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Crude oil and its value to society.

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Crude oil and its value to society Although crude oil may look like earths natural pollution, behind that thick black exterior lies one of the most important raw materials on earth. Crude oil is formed when dying plants and animals become immediately covered by sediments in seas and swamps. This prevents them from decaying and as further sediments build up the plant and animals become buried deeper and deeper. Now this takes place over millions of years and immense pressure and heat (120oc) build up and eventually these organisms turn to oil. Now this raw material is given the name as a fossil fuel because of the fact that it is the fossils remains that are turning into the oil. It can be said that when we are burning the fossil fuel we are in fact using the sun's energy which has been stored as chemical energy in the fossils for millions of years. The relative high carbon content is due to small microscopic plankton organisms. On average, crude oils are made of the following elements or compounds: * Carbon - 84% * Hydrogen - 14% * Sulfur - 1 to 3% (hydrogen sulfide, sulfides, disulfides, elemental sulfur) * Nitrogen - less than 1% (basic compounds with amine groups) * Oxygen - less than 1% (found in organic compounds such as carbon dioxide, phenols, ketones, carboxylic acids) * Metals - less than 1% (nickel, iron, vanadium, copper, arsenic) * Salts - less than 1% (sodium chloride, magnesium chloride, calcium chloride) Crude oil is a complex mixture of hydrocarbons which are basically molecules which contain hydrogen and carbon. ...read more.


Once operating the column may be kept in an equilibrium state by maintaining the input of the crude oil at a flow rate which balances the total of the flow rate at which the fractions are removed. When a steady state exists the compositions of the liquid and vapor at any one tray do not vary. This enables the fractions at each tray to be drawn individually when required. Each tray will contain a narrow range of fractions with a narrow range of boiling points. The fractional distillation column will separate the crude oil into the following fractions: Refinery gasses, gasoline and naphtha, Kerosene, gas (diesel), oil and residue. Refinery gasses - Consist of simple alkanes containing up to four carbon atoms. They are used as fuels or as a source for building other molecules. Gasoline - Contains Alkanes with 5 - 10 carbons in the chain and is used in petrol. Naphtha - Most important source of chemicals for the chemical process industry. Kerosene - is used for jet fuel and domestic heating. Gas oil - is used as diesel fuel and as a feedstock for catalyst cracking. Residue - used as a source of lubricating oils and wax and bitumen. Bitumen - when mixed with crushed stone is the tarmac compound used for road surfaces. Although the crude oil has been separated into useful fraction, some of the separated 'trays' can be further processed to form products that are even more useful. Cracking - To obtain more useful alkanes and alkenes Heating the oil fractions with a catalyst. ...read more.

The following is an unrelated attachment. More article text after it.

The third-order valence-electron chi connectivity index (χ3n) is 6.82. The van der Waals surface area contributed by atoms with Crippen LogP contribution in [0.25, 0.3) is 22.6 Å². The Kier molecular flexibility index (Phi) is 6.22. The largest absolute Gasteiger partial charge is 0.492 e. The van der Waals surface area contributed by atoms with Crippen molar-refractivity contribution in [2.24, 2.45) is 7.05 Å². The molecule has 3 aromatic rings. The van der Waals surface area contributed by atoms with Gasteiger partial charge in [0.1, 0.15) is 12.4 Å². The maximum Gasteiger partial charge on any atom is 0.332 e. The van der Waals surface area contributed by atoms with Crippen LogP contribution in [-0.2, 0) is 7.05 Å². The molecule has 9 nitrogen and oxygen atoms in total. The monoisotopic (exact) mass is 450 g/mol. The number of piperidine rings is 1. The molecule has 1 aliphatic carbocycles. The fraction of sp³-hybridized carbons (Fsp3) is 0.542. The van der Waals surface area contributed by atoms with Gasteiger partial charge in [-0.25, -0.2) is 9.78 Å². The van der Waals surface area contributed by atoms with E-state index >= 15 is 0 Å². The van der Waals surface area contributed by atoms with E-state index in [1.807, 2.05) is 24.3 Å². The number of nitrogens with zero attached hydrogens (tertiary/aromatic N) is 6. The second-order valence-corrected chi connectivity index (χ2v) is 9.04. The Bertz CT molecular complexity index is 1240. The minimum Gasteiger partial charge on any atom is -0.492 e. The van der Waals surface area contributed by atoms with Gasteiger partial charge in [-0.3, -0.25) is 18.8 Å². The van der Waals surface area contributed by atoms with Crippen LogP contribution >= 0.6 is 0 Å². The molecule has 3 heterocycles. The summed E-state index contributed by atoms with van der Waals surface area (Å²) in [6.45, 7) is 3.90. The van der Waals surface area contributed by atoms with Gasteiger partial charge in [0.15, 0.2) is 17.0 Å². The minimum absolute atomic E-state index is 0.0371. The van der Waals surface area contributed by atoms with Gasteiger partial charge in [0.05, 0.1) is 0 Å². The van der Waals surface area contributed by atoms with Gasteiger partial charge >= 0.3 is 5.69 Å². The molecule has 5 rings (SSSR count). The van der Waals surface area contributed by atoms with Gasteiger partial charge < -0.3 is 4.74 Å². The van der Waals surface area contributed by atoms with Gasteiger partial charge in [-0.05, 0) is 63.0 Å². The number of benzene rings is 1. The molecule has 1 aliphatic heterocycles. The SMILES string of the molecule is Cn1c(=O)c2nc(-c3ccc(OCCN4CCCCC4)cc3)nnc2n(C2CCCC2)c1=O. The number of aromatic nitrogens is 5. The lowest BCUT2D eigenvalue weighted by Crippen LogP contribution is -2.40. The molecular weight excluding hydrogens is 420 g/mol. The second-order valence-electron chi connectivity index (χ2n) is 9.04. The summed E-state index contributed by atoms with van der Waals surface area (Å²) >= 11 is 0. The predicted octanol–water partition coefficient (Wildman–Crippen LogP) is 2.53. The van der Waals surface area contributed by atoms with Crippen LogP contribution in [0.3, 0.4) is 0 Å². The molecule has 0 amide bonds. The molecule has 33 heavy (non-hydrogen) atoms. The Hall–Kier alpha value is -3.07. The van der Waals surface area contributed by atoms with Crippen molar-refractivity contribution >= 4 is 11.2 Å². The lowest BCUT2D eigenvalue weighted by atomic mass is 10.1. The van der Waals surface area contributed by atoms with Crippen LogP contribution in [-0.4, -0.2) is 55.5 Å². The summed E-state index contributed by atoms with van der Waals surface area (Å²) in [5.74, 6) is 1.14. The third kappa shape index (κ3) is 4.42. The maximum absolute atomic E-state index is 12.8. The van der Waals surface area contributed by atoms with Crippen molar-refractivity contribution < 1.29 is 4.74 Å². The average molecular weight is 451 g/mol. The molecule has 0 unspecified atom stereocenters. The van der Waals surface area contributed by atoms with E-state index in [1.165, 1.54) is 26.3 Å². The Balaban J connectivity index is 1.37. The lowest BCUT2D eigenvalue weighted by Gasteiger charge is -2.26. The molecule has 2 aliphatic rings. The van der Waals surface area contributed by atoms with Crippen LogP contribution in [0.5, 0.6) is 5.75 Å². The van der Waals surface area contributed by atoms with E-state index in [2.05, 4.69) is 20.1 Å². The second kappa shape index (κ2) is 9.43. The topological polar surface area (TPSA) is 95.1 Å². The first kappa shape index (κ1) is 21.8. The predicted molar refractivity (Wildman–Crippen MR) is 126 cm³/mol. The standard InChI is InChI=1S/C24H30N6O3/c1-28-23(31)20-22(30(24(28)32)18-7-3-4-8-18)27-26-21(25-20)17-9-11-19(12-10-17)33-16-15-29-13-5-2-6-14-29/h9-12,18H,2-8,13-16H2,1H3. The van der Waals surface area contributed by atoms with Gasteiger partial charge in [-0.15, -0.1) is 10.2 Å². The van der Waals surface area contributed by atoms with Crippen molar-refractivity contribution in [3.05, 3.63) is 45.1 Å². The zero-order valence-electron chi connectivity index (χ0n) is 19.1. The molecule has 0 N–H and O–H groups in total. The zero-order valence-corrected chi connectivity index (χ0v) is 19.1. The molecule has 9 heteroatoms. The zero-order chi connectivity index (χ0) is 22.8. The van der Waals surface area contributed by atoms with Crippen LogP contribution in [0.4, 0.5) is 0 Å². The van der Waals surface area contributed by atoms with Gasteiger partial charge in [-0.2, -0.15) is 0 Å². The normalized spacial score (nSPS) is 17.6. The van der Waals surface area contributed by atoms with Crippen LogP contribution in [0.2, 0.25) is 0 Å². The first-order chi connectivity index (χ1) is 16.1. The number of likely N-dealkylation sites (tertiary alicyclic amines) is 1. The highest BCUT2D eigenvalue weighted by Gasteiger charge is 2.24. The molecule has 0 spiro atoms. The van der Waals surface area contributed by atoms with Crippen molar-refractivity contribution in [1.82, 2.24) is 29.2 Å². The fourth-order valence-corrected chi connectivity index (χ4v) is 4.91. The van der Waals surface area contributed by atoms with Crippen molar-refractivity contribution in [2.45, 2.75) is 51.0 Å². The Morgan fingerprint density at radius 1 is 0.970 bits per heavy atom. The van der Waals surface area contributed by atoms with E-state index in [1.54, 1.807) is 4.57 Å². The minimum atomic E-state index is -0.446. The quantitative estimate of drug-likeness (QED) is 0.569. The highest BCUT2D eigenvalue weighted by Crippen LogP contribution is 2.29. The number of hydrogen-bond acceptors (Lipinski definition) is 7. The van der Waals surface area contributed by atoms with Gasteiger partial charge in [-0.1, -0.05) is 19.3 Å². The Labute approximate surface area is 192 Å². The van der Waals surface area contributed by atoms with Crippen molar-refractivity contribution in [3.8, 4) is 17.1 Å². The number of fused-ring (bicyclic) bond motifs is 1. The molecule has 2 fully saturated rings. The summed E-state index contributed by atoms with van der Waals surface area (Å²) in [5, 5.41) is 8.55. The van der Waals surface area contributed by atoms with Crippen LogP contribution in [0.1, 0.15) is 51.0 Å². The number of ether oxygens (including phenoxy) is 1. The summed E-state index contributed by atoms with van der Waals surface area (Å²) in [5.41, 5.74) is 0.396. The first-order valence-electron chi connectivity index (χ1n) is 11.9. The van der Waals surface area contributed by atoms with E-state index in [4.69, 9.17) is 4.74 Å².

In the search for the alternatives, chemists and other scientists are now working to develop renewable resources such as: Biofuels This is when plants are grown to be used directly as fuels e.g. wood, animal waste and plant waste to produce alcohol and using waste products to produce biogas. Advantages - Renewable, help to reduce waste, used with simple technology. Disadvantages - Not large enough supply to replace fossil fuels at present rate of use. Nuclear Fuels Chain reaction involving the nuclei of isotopes of uranium 235 splitting to produce vast amounts of energy. Advantages - No carbon, nitrogen or sulphur as polluting byproducts. Disadvantages - Radioactive waste products are difficult to store and treat; which is a very expensive process Moving air: wind Energy of moving air is transferred into the motion of windmills and wind turbines Advantages - Renewable pollution and waste free; can be used in locality where energy is needed Disadvantages - Expensive, not reliable, noisy and ugly to the environment Hydroelectricity Water stored behind dams and waterfalls can be released and generate electricity by turning a generator. Advantages - Renewable, predictable, waste free and can be used on large scale. Disadvantages - Expensive to install, environmental impact of dams etc. Solar panels Panels of solar heat collectors, used to heat water in parts of world were sun is plentiful. Advantages - Renewable, no pollution Disadvantages - Require a lot of sunshine, Expensive initial cost, Very large scale to be suitable. Hydrogen Hydrogen is extracted quite cheaply from water by electrolysis and is used as a fuel. Advantages - No pollution as water is the only waste product. Disadvantages - Too dangerous and explosive, difficult to store and to use for transport or in domestic situations. ...read more.

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